Investigating the role of the epigenetic regulator G9a
in fibroblasts/epithelial cell crosstalk
l Problem and rationale for your research
Idiopathic pulmonary fibrosis (IPF) is characterized by an abnormal deposition of extracellular matrix proteins in the lung interstitium, leading to the accumulation of activated fibroblasts (myofibroblasts) and aberrant epithelial regeneration. Multiple signaling pathways have been implicated in IPF progression, yet epigenetic mechanisms underlying its persistent fibrogenic nature remain unknown. Epigenetic alterations, such as DNA methylation and histone modifications have been found to contribute to the development of numerous chronic diseases, including IPF (1-3). We have previously found that epigenetic mechanisms are directly responsible for perpetuating lung fibroblast activation by inhibiting the transcription of anti-fibrotic genes whose function is critical to maintaining fibroblasts in a quiescent state (4). Furthermore, we discovered that the epigenetic regulator homolog 5 (CBX5) and the histone methyltransferase EHMT (G9a) are critical to this process (4). Inhibition of CBX5/G9a pathway in IPF-derived lung fibroblast resulted in up-regulation of anti-fibrotic genes and fibroblast quiescence (4). Among the anti-fibrotic genes that are epigenetically repressed by G9a, we identified the mitochondrial regulator, PGC1α. Intriguingly, re-expression of PGC1a in IPF-derived lung fibroblasts led to their deactivation and quiescence, and this effect was accompanied by the inhibition of numerous secreted inflammatory and pro-fibrotic mediators, including IL-6, IL-8, CXCL5, and CXCL10. These findings suggest that abnormal epigenetic/metabolic circuits perpetuate pathogenic secretory activities in IPF fibroblasts resulting in paracrine cell activation and epithelial disrepair.
Recent studies have shown that aberrant epithelial-fibroblast interactions play an important role in the pathogenesis of IPF (5). However, the contribution of epigenetic-regulated fibroblast secretome to lung epithelial repair is currently unknown. In this study, we will focus on the effect of G9a-regulated secretome on fibroblast/epithelial cell communication.
l Details of the suggested approach
Here we will test the hypothesis that G9a overexpression in normal lung fibroblasts leads to the sustained release of inflammatory and pro-fibrotic mediators resulting in the disruption of lung epithelial regeneration and repair. To test this hypothesis, we have developed a tetracycline (Tet)-inducible G9a overexpression system (Fig.1A) to investigate fibroblast secretome and its contribution to lung epithelial cell expansion and differentiation. To this end, our laboratory has successfully developed ex vivo 3D organoid models to investigate epithelial expansion and differentiation, as well as fibroblast-epithelial communication.
First, to investigate the contribution of fibroblast G9a elevation to the secretion of inflammatory and profibrotic mediators, human lung fibroblasts infected with a control vector or those infected with a G9a vector will be treated with doxycycline for 48-72 hours to induce G9a overexpression. Our preliminary data shown in Fig.1B demonstrated robust elevation of G9a expression at 48 hours following doxycycline exposure. For this study, we chose 72 hours of incubation with doxycycline to allow the accumulation of secreted factors in the culture media. After 72 hours, we will evaluate the secretion of inflammatory and pro-fibrotic mediators by WB, ELISA, and cytokine array (R&D) (Fig.2A)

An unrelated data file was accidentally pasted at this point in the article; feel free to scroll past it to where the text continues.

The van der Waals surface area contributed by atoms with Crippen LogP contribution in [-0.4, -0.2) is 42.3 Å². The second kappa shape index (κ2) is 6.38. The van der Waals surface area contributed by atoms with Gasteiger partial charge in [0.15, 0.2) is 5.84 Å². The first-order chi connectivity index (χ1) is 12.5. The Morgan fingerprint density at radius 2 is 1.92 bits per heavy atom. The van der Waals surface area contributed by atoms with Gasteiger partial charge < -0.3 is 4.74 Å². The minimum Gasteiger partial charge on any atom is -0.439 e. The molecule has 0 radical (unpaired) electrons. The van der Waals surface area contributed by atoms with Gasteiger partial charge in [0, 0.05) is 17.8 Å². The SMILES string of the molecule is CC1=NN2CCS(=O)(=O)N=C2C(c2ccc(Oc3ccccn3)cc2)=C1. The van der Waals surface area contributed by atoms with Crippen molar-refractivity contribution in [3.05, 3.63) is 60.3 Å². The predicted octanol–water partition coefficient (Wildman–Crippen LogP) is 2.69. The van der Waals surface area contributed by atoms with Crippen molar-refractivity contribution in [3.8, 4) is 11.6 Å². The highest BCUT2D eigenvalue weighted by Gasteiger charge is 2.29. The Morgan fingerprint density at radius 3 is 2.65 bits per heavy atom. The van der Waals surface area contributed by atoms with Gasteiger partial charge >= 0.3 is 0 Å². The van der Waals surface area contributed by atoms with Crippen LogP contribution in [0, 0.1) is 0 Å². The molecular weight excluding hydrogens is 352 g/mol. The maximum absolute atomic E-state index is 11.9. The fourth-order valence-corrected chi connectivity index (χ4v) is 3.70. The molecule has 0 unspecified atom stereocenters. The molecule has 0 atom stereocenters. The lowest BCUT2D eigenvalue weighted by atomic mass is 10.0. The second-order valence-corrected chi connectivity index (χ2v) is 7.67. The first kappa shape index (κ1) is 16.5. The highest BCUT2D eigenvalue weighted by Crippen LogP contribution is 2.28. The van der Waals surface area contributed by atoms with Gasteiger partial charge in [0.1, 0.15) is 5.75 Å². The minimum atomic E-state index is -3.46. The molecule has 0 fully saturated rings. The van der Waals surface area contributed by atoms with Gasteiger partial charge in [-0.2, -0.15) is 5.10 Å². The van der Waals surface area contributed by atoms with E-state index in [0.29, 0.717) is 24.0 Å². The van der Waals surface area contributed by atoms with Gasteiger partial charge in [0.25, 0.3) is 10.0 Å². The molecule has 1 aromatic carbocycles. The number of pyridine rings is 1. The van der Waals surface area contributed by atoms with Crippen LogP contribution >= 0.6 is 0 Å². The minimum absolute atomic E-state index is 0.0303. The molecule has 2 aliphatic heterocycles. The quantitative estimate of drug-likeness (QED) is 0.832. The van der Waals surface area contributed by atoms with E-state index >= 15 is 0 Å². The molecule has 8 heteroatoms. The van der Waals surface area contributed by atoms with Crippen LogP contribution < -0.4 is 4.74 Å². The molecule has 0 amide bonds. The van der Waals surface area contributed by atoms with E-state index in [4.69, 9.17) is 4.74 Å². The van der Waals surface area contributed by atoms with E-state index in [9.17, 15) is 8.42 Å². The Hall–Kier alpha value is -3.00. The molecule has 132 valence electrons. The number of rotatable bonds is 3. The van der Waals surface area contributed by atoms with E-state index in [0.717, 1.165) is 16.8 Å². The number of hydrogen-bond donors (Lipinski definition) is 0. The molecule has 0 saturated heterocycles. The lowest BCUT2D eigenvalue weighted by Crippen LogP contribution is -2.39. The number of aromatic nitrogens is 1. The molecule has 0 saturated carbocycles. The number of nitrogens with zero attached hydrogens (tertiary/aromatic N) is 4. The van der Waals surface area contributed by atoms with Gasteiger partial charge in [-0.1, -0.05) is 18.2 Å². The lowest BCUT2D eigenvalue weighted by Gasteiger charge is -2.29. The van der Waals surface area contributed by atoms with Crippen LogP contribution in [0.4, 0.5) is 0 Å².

Next, to evaluate whether G9a elevation in lung fibroblasts affects epithelial expansion and differentiation, primary mouse lung epithelial cells will be isolated using magnetic beads (Miltenyibiotec) and co-cultured with control and G9-expressing human lung fibroblasts for 2 weeks to allow the formation of epithelial organoids (Fig.2B) During this time, co-cultured will be maintained in media containing doxycycline. The expansion of lung epithelial cells will be evaluated by measuring the colony-forming efficiency of the organoids. qPCR, immunohistochemistry, and immunofluorescence analysis will be performed at the end of the experiments to assess epithelial differentiation using specific markers, including SFTPC, PDBN (alveolar epithelial marker), SCGB1A, and FOXJ1 (airway marker). To confirm the fibroblast secretome, the conditioned medium will be collected from these organoids and tested using ELISA and secretory cytokine arrays, as previously described.
l How it will affect the broader field
It is well established that epithelial-fibroblast communication plays a role in lung regeneration following injury, and that this process is compromised during IPF progression. It is unknown, however, how epigenetically activated fibroblasts contribute to epithelial disrepair and disease progression. This study will contribute to our understanding of how the epigenetic regulator G9a influences fibroblasts and epithelial cell communication in IPF.
1. Helling BA, Yang IV. Epigenetics in lung fibrosis: from pathobiology to treatment perspective. Curr Opin Pulm Med. 2015;21(5):454-62.
2. Barratt SL, Creamer A, Hayton C, Chaudhuri N. Idiopathic Pulmonary Fibrosis (IPF): An Overview. J Clin Med. 2018;7(8).
3. Glass DS, Grossfeld D, Renna HA, Agarwala P, Spiegler P, DeLeon J, et al. Idiopathic pulmonary fibrosis: Current and future treatment. Clin Respir J. 2022;16(2):84-96.
4. Ligresti G, Caporarello N, Meridew JA, Jones DL, Tan Q, Choi KM, et al. CBX5/G9a/H3K9me-mediated gene repression is essential to fibroblast activation during lung fibrosis. JCI Insight. 2019;5.
5. Hill C, Jones MG, Davies DE, Wang Y. Epithelial-mesenchymal transition contributes to pulmonary fibrosis via aberrant epithelial/fibroblastic cross-talk. J Lung Health Dis. 2019;3(2):31-5.